Somewhat unexpectedly, the little Swift has got the performance to back it up too. Sure, it’s only got a naturally aspirated 1.6-litre, but what a 1.6. With a super-strong valvetrain and forged pistons (!), the M16A engine is a delight. There’s not an awful lot of low-down pull, but get it up to around 2800rpm and it just sings, all the way up to 7700rpm. It absolutely loves to be revved – something made even more enjoyable by the slick and short five-speed ’box. The engine is more than pokey enough around town, can comfortably overtake on a country road, and even with my lead foot averages 7.5L/100km. Driving it around Mt Glorious and Mt Nebo in Brisbane’s west, the car just begs to be dropped back another gear to let you revel in the fizzy engine and delightful handling.
The downside to that wonderful drivetrain is that at motorway cruising speed, it’s all a bit frantic inside the cabin. It’s not uncomfortably noisy – the wind and road noise are what you’d expect from a small car – but you are constantly aware that at 110km/h the little engine is buzzing away in fifth at 3500rpm. A sixth gear (added to the later FZ Swift Sport) would be a very welcome addition, as would cruise control, seeing as the high rpm can make maintaining a steady speed a tad difficult.
Elsewhere inside the car, it’s a very nice place to be. The red sports seats are very comfortable, the front of the interior feels very spacious thanks to the tiered dash design, and all the controls are simple and easy to use. To my eye, it also looks great for a car that launched in 2005, and has aged very well.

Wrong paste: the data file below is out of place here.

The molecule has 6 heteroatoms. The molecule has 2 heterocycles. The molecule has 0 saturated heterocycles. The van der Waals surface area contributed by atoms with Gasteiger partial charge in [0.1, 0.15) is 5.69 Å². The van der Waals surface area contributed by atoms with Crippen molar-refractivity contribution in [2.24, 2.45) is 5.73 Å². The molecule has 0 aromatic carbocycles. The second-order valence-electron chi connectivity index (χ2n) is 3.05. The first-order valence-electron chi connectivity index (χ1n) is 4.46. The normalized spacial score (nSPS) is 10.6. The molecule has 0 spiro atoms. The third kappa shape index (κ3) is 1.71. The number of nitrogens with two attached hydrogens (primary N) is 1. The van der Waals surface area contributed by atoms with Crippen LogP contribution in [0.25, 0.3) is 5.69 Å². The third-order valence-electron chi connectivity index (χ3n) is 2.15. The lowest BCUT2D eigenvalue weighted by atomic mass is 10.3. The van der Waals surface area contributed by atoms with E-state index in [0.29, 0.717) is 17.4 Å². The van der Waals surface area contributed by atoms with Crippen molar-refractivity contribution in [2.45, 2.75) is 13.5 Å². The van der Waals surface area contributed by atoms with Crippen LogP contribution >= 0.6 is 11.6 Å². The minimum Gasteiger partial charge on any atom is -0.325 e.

Any in-car technology comes courtesy of the dash-mounted AUX input, otherwise you’re left to the single CD and AM/FM radio, with six speakers that have absolutely no right to be as good as they are. There’s oodles of storage too, something that certainly couldn’t be said about the Liberty, though a sunnies holder would be nice, and if I’m being picky, the seats don’t go low enough for my tastes.
In the back, the Swift becomes a bit squishy. At 178cm (5ft 11in) I can sit reasonably comfortably behind myself, but anyone taller would struggle. The back seats are fine for short to medium journeys, but a two-hour trip to the coast would be an exercise in losing friends.
Not that you could take many friends regardless, because the car would be full of their personal belongings, as they sure as hell won’t fit in the boot. It’s absolutely pathetic. I know it’s a small car, but even by class standards, it’s miniscule.
The false floor/divider thingy is handy, and the seats do fold, but there’s no escaping the Swift’s lack of size – a criticism that could also be levelled at the fuel tank. Oh, and there’s no spare tyre courtesy of the dual exhausts, just a can of get-me-home foam.
When all is said and done, though, those foibles are very minor compared to all the positives that the Swift has. It’s quick, cheap, well made, efficient, spacious enough, and above all else, fun. It’s a car that works its way into your heart, makes you smile, and purposefully take the long way home. Simple, uncomplicated, and unapologetically small, it’s a car that truly emphasises that less is indeed more.